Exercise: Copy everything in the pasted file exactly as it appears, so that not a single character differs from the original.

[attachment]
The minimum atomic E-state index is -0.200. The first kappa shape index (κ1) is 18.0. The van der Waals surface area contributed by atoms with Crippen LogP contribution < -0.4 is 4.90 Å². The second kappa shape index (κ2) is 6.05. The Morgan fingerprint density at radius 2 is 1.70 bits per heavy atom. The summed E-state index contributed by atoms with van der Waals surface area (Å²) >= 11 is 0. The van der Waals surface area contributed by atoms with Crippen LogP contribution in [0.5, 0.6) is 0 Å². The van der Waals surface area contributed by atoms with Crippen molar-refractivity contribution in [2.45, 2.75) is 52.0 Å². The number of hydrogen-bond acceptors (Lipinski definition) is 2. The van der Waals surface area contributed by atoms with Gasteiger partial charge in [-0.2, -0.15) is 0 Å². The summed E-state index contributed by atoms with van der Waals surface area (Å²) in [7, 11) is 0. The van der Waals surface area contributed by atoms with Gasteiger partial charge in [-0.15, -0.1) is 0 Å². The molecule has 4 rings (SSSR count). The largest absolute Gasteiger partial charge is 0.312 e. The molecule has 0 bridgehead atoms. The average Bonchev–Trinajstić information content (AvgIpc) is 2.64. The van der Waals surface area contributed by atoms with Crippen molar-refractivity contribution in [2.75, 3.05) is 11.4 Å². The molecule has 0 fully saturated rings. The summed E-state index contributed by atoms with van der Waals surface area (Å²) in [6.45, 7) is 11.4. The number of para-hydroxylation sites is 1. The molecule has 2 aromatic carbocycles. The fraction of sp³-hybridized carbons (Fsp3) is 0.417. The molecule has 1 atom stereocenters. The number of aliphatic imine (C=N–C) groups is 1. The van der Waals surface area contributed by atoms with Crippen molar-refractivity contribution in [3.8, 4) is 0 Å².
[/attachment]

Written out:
The minimum atomic E-state index is -0.200. The first kappa shape index (κ1) is 18.0. The van der Waals surface area contributed by atoms with Crippen LogP contribution < -0.4 is 4.90 Å². The second kappa shape index (κ2) is 6.05. The Morgan fingerprint density at radius 2 is 1.70 bits per heavy atom. The summed E-state index contributed by atoms with van der Waals surface area (Å²) >= 11 is 0. The van der Waals surface area contributed by atoms with Crippen LogP contribution in [0.5, 0.6) is 0 Å². The van der Waals surface area contributed by atoms with Crippen molar-refractivity contribution in [2.45, 2.75) is 52.0 Å². The number of hydrogen-bond acceptors (Lipinski definition) is 2. The van der Waals surface area contributed by atoms with Gasteiger partial charge in [-0.2, -0.15) is 0 Å². The summed E-state index contributed by atoms with van der Waals surface area (Å²) in [7, 11) is 0. The van der Waals surface area contributed by atoms with Gasteiger partial charge in [-0.15, -0.1) is 0 Å². The molecule has 4 rings (SSSR count). The largest absolute Gasteiger partial charge is 0.312 e. The molecule has 0 bridgehead atoms. The average Bonchev–Trinajstić information content (AvgIpc) is 2.64. The van der Waals surface area contributed by atoms with Crippen molar-refractivity contribution in [2.75, 3.05) is 11.4 Å². The molecule has 0 fully saturated rings. The summed E-state index contributed by atoms with van der Waals surface area (Å²) in [6.45, 7) is 11.4. The number of para-hydroxylation sites is 1. The molecule has 2 aromatic carbocycles. The fraction of sp³-hybridized carbons (Fsp3) is 0.417. The molecule has 1 atom stereocenters. The number of aliphatic imine (C=N–C) groups is 1. The van der Waals surface area contributed by atoms with Crippen molar-refractivity contribution in [3.8, 4) is 0 Å².